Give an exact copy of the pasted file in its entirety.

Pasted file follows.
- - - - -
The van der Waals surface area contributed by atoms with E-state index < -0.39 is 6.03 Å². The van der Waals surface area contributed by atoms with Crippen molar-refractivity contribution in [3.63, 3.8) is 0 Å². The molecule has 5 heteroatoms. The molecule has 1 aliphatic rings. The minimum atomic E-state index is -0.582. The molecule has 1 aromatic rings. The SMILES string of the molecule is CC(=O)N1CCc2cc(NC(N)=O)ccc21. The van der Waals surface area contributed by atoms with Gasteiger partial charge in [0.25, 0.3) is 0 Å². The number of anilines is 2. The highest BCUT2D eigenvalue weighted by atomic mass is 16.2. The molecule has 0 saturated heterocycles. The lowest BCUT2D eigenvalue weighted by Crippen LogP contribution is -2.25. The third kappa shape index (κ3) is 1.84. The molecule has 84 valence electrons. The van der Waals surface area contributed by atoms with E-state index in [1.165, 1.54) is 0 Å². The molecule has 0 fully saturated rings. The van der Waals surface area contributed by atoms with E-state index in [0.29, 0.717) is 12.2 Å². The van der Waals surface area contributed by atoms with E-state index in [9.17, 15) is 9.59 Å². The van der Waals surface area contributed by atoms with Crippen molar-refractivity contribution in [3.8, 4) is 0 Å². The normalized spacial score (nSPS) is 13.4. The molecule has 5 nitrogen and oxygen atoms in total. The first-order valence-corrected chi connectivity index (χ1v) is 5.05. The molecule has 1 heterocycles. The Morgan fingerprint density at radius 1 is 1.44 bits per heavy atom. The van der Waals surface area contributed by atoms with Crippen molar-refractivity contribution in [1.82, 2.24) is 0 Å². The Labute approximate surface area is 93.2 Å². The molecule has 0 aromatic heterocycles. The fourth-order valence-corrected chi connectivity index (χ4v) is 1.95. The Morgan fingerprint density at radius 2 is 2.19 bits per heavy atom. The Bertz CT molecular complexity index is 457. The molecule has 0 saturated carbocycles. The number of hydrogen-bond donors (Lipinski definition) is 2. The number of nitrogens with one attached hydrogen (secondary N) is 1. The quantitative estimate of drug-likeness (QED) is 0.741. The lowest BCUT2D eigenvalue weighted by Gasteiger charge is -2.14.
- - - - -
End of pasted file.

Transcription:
The van der Waals surface area contributed by atoms with E-state index < -0.39 is 6.03 Å². The van der Waals surface area contributed by atoms with Crippen molar-refractivity contribution in [3.63, 3.8) is 0 Å². The molecule has 5 heteroatoms. The molecule has 1 aliphatic rings. The minimum atomic E-state index is -0.582. The molecule has 1 aromatic rings. The SMILES string of the molecule is CC(=O)N1CCc2cc(NC(N)=O)ccc21. The van der Waals surface area contributed by atoms with Gasteiger partial charge in [0.25, 0.3) is 0 Å². The number of anilines is 2. The highest BCUT2D eigenvalue weighted by atomic mass is 16.2. The molecule has 0 saturated heterocycles. The lowest BCUT2D eigenvalue weighted by Crippen LogP contribution is -2.25. The third kappa shape index (κ3) is 1.84. The molecule has 84 valence electrons. The van der Waals surface area contributed by atoms with E-state index in [1.165, 1.54) is 0 Å². The molecule has 0 fully saturated rings. The van der Waals surface area contributed by atoms with E-state index in [0.29, 0.717) is 12.2 Å². The van der Waals surface area contributed by atoms with E-state index in [9.17, 15) is 9.59 Å². The van der Waals surface area contributed by atoms with Crippen molar-refractivity contribution in [3.8, 4) is 0 Å². The normalized spacial score (nSPS) is 13.4. The molecule has 5 nitrogen and oxygen atoms in total. The first-order valence-corrected chi connectivity index (χ1v) is 5.05. The molecule has 1 heterocycles. The Morgan fingerprint density at radius 1 is 1.44 bits per heavy atom. The van der Waals surface area contributed by atoms with Crippen molar-refractivity contribution in [1.82, 2.24) is 0 Å². The Labute approximate surface area is 93.2 Å². The molecule has 0 aromatic heterocycles. The fourth-order valence-corrected chi connectivity index (χ4v) is 1.95. The Morgan fingerprint density at radius 2 is 2.19 bits per heavy atom. The Bertz CT molecular complexity index is 457. The molecule has 0 saturated carbocycles. The number of hydrogen-bond donors (Lipinski definition) is 2. The number of nitrogens with one attached hydrogen (secondary N) is 1. The quantitative estimate of drug-likeness (QED) is 0.741. The lowest BCUT2D eigenvalue weighted by Gasteiger charge is -2.14.